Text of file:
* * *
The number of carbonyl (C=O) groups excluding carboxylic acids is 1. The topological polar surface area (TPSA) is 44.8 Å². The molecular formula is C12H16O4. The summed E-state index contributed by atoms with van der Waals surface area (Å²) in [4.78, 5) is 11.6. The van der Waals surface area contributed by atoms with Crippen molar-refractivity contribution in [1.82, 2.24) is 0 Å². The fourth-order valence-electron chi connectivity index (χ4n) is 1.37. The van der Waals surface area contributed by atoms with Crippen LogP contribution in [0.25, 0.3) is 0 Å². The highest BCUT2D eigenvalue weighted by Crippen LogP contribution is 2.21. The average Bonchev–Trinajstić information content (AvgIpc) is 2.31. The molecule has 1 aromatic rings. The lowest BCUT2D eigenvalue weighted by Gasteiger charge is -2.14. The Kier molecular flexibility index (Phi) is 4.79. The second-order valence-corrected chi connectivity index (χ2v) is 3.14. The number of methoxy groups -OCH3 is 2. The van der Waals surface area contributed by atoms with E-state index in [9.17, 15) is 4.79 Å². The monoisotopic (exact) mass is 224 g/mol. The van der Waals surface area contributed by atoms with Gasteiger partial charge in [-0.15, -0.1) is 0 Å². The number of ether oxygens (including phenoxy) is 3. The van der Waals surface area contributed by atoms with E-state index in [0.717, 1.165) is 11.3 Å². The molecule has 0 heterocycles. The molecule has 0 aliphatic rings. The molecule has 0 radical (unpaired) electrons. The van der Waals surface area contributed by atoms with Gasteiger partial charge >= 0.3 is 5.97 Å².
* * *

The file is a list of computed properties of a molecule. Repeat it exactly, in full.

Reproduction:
The number of carbonyl (C=O) groups excluding carboxylic acids is 1. The topological polar surface area (TPSA) is 44.8 Å². The molecular formula is C12H16O4. The summed E-state index contributed by atoms with van der Waals surface area (Å²) in [4.78, 5) is 11.6. The van der Waals surface area contributed by atoms with Crippen molar-refractivity contribution in [1.82, 2.24) is 0 Å². The fourth-order valence-electron chi connectivity index (χ4n) is 1.37. The van der Waals surface area contributed by atoms with Crippen LogP contribution in [0.25, 0.3) is 0 Å². The highest BCUT2D eigenvalue weighted by Crippen LogP contribution is 2.21. The average Bonchev–Trinajstić information content (AvgIpc) is 2.31. The molecule has 1 aromatic rings. The lowest BCUT2D eigenvalue weighted by Gasteiger charge is -2.14. The Kier molecular flexibility index (Phi) is 4.79. The second-order valence-corrected chi connectivity index (χ2v) is 3.14. The number of methoxy groups -OCH3 is 2. The van der Waals surface area contributed by atoms with E-state index in [9.17, 15) is 4.79 Å². The monoisotopic (exact) mass is 224 g/mol. The van der Waals surface area contributed by atoms with Gasteiger partial charge in [-0.15, -0.1) is 0 Å². The number of ether oxygens (including phenoxy) is 3. The van der Waals surface area contributed by atoms with E-state index in [0.717, 1.165) is 11.3 Å². The molecule has 0 heterocycles. The molecule has 0 aliphatic rings. The molecule has 0 radical (unpaired) electrons. The van der Waals surface area contributed by atoms with Gasteiger partial charge >= 0.3 is 5.97 Å².